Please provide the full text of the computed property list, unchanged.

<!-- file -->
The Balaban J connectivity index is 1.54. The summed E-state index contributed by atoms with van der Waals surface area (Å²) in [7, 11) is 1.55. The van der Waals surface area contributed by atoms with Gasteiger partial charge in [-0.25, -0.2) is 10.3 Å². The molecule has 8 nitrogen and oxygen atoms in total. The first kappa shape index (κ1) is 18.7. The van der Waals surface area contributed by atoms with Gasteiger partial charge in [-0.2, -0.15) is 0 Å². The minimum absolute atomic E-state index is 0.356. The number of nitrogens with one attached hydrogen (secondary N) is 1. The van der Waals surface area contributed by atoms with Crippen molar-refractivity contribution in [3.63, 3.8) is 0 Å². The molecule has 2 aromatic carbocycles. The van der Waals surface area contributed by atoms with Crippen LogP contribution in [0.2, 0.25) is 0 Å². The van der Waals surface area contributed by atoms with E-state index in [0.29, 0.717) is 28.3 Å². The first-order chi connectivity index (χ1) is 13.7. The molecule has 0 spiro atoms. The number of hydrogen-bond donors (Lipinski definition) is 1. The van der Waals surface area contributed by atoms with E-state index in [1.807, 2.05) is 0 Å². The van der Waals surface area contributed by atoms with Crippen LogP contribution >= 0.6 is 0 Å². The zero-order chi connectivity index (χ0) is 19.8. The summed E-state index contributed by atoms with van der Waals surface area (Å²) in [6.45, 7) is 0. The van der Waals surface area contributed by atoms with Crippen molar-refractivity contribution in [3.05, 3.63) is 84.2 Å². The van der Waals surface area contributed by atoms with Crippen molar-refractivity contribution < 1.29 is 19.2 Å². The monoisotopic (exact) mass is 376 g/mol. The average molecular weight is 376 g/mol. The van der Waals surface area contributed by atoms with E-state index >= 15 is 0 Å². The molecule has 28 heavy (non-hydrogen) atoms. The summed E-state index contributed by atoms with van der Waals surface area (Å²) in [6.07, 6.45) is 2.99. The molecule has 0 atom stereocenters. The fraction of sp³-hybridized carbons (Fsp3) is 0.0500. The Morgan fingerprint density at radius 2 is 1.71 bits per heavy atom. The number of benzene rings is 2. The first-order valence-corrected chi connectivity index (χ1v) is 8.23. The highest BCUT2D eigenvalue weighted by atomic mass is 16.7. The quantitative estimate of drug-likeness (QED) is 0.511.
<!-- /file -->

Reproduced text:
The Balaban J connectivity index is 1.54. The summed E-state index contributed by atoms with van der Waals surface area (Å²) in [7, 11) is 1.55. The van der Waals surface area contributed by atoms with Gasteiger partial charge in [-0.25, -0.2) is 10.3 Å². The molecule has 8 nitrogen and oxygen atoms in total. The first kappa shape index (κ1) is 18.7. The van der Waals surface area contributed by atoms with Gasteiger partial charge in [-0.2, -0.15) is 0 Å². The minimum absolute atomic E-state index is 0.356. The number of nitrogens with one attached hydrogen (secondary N) is 1. The van der Waals surface area contributed by atoms with Crippen molar-refractivity contribution in [3.63, 3.8) is 0 Å². The molecule has 2 aromatic carbocycles. The van der Waals surface area contributed by atoms with Crippen LogP contribution in [0.2, 0.25) is 0 Å². The van der Waals surface area contributed by atoms with E-state index in [0.29, 0.717) is 28.3 Å². The first-order chi connectivity index (χ1) is 13.7. The molecule has 0 spiro atoms. The number of hydrogen-bond donors (Lipinski definition) is 1. The van der Waals surface area contributed by atoms with E-state index in [1.807, 2.05) is 0 Å². The van der Waals surface area contributed by atoms with Crippen LogP contribution >= 0.6 is 0 Å². The zero-order chi connectivity index (χ0) is 19.8. The summed E-state index contributed by atoms with van der Waals surface area (Å²) in [6.45, 7) is 0. The van der Waals surface area contributed by atoms with Crippen molar-refractivity contribution in [3.05, 3.63) is 84.2 Å². The van der Waals surface area contributed by atoms with Crippen molar-refractivity contribution < 1.29 is 19.2 Å². The monoisotopic (exact) mass is 376 g/mol. The average molecular weight is 376 g/mol. The van der Waals surface area contributed by atoms with E-state index >= 15 is 0 Å². The molecule has 28 heavy (non-hydrogen) atoms. The summed E-state index contributed by atoms with van der Waals surface area (Å²) in [6.07, 6.45) is 2.99. The molecule has 0 atom stereocenters. The fraction of sp³-hybridized carbons (Fsp3) is 0.0500. The Morgan fingerprint density at radius 2 is 1.71 bits per heavy atom. The number of benzene rings is 2. The first-order valence-corrected chi connectivity index (χ1v) is 8.23. The highest BCUT2D eigenvalue weighted by atomic mass is 16.7. The quantitative estimate of drug-likeness (QED) is 0.511.